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6 reasons why you should calf your sucklers in 12 weeks

Spring-calving suckler herds

In this article, CAFRE’s Jack Friar discusses breeding the spring-calving herd. He discusses the importance of BCS and a rising plane of nutrition, pre-breeding scanning, the benefits of a tight calving

Attention is now moving towards the breeding season for spring-calving suckler herds.

The usual body condition score of 2.5+ and also a rising plane of nutrition are important to help get cows back in calf quickly and achieve a calving interval close to 365 days.

Pre-breeding scanning of suckler cows is not a task carried out on every cow. Although, you should consider it for a cow that had a difficult calving, an infection and required a ‘wash-out’ or cows that retained their placenta after calving.

Defined breeding season

Set a defined breeding season with a definite start and end date for all cows to calve within 12 weeks. Aim for 60% to calve in the first month and 80% by the end of the second month.

The advantages of this include:

  • Reduced labour;
  • Better herd management at calving;
  • Less risk of disease spread from older to younger calves;
  • Increased performance in terms of weaning weights;
  • More even/uniform batches of calves to sell;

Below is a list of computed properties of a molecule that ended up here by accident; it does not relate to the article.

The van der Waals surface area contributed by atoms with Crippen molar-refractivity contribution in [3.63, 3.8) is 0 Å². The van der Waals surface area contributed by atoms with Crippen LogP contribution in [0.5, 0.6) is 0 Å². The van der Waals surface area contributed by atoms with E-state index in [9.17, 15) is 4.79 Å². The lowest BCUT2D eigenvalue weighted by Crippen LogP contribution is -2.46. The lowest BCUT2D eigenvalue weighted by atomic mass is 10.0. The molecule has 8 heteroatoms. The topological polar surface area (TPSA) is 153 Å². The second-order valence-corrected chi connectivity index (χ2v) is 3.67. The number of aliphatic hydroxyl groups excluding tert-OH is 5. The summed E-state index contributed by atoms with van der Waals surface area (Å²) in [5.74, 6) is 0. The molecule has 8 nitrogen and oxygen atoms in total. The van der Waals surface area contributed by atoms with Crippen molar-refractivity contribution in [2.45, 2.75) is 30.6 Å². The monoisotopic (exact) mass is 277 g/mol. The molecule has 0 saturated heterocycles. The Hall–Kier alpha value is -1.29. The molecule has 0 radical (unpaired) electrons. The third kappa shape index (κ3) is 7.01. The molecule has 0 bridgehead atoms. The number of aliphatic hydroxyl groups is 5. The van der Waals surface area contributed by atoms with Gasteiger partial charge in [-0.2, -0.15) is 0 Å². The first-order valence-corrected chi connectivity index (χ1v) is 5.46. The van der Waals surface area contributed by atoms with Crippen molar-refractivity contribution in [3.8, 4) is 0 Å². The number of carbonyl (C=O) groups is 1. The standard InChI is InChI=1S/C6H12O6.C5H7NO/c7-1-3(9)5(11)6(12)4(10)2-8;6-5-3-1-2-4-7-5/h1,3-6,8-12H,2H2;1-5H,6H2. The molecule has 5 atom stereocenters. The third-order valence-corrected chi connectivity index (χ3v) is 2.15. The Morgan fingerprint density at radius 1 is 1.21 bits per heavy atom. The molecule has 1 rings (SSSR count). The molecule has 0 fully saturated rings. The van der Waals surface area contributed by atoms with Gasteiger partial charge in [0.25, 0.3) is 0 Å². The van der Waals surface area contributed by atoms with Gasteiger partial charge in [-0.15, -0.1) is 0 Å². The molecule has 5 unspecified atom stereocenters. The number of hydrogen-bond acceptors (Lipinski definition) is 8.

• Increased number of replacement heifers that reach a suitable weight for breeding and calving at two years of age.

If you think this is unachievable as your calving period is usually spread over four or five months, consider taking bulls out two weeks earlier each year to gradually reach a 12-week calving period.

You can achieve this in three to five years.

Breeding replacement heifers for 24-month-old calving

The aim is to calve replacements at 24 months of age. Although there is still some reluctance to try this, there are many benefits.

Some of the advantages of calving heifers at 24 months of age include:

  • Allows for faster genetic progress in the herd;
  • Lower rearing costs and quicker payback of rearing costs;
  • Help towards reducing the carbon footprint of the herd;
  • Increased lifetime output of cows, one more calf is produced during their time in the herd.
Breeding season length and sire selection

Unlike cows, heifers should only have a breeding season of eight weeks. This allows heifers to be served at least twice. After this, you should cull heifers, not in-calf, as they are likely to have future fertility issues.

Having a four-week shorter breeding season also allows extra time for recovery after calving and to resume cycling again before the start of the next breeding season.

Sire selection is critical for making two-year-old calving work. Use an easy calving bull so that the size and shape of the calf allow it to be born easier.

Bull selection should also focus on low calf birth weight and short gestation length to reduce the risk of calving difficulties.

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